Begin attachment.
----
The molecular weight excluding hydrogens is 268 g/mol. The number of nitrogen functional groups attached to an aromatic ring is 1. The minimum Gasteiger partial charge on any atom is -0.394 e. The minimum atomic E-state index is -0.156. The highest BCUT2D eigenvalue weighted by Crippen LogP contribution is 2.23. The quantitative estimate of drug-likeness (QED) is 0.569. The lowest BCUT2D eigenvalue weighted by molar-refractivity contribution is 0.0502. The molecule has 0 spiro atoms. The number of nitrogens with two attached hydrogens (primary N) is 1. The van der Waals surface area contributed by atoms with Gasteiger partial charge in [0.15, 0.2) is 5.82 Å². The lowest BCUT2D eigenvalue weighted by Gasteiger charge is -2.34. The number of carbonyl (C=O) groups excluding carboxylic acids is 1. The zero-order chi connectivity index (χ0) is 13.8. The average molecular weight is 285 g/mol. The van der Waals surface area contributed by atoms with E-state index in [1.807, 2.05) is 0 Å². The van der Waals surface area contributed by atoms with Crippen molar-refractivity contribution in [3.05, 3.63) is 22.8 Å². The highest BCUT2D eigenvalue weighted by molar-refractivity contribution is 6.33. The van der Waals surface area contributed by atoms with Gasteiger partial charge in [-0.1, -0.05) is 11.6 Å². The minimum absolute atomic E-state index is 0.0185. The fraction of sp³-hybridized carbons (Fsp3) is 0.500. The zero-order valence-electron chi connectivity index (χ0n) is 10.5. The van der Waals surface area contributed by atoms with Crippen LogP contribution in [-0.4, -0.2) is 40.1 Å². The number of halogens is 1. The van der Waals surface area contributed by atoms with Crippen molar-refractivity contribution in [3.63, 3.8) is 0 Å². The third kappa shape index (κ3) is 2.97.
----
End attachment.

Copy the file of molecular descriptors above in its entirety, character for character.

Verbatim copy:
The molecular weight excluding hydrogens is 268 g/mol. The number of nitrogen functional groups attached to an aromatic ring is 1. The minimum Gasteiger partial charge on any atom is -0.394 e. The minimum atomic E-state index is -0.156. The highest BCUT2D eigenvalue weighted by Crippen LogP contribution is 2.23. The quantitative estimate of drug-likeness (QED) is 0.569. The lowest BCUT2D eigenvalue weighted by molar-refractivity contribution is 0.0502. The molecule has 0 spiro atoms. The number of nitrogens with two attached hydrogens (primary N) is 1. The van der Waals surface area contributed by atoms with Gasteiger partial charge in [0.15, 0.2) is 5.82 Å². The lowest BCUT2D eigenvalue weighted by Gasteiger charge is -2.34. The number of carbonyl (C=O) groups excluding carboxylic acids is 1. The zero-order chi connectivity index (χ0) is 13.8. The average molecular weight is 285 g/mol. The van der Waals surface area contributed by atoms with E-state index in [1.807, 2.05) is 0 Å². The van der Waals surface area contributed by atoms with Crippen molar-refractivity contribution in [3.05, 3.63) is 22.8 Å². The highest BCUT2D eigenvalue weighted by molar-refractivity contribution is 6.33. The van der Waals surface area contributed by atoms with Gasteiger partial charge in [-0.1, -0.05) is 11.6 Å². The minimum absolute atomic E-state index is 0.0185. The fraction of sp³-hybridized carbons (Fsp3) is 0.500. The zero-order valence-electron chi connectivity index (χ0n) is 10.5. The van der Waals surface area contributed by atoms with Crippen LogP contribution in [-0.4, -0.2) is 40.1 Å². The number of halogens is 1. The van der Waals surface area contributed by atoms with Crippen molar-refractivity contribution in [3.63, 3.8) is 0 Å². The third kappa shape index (κ3) is 2.97.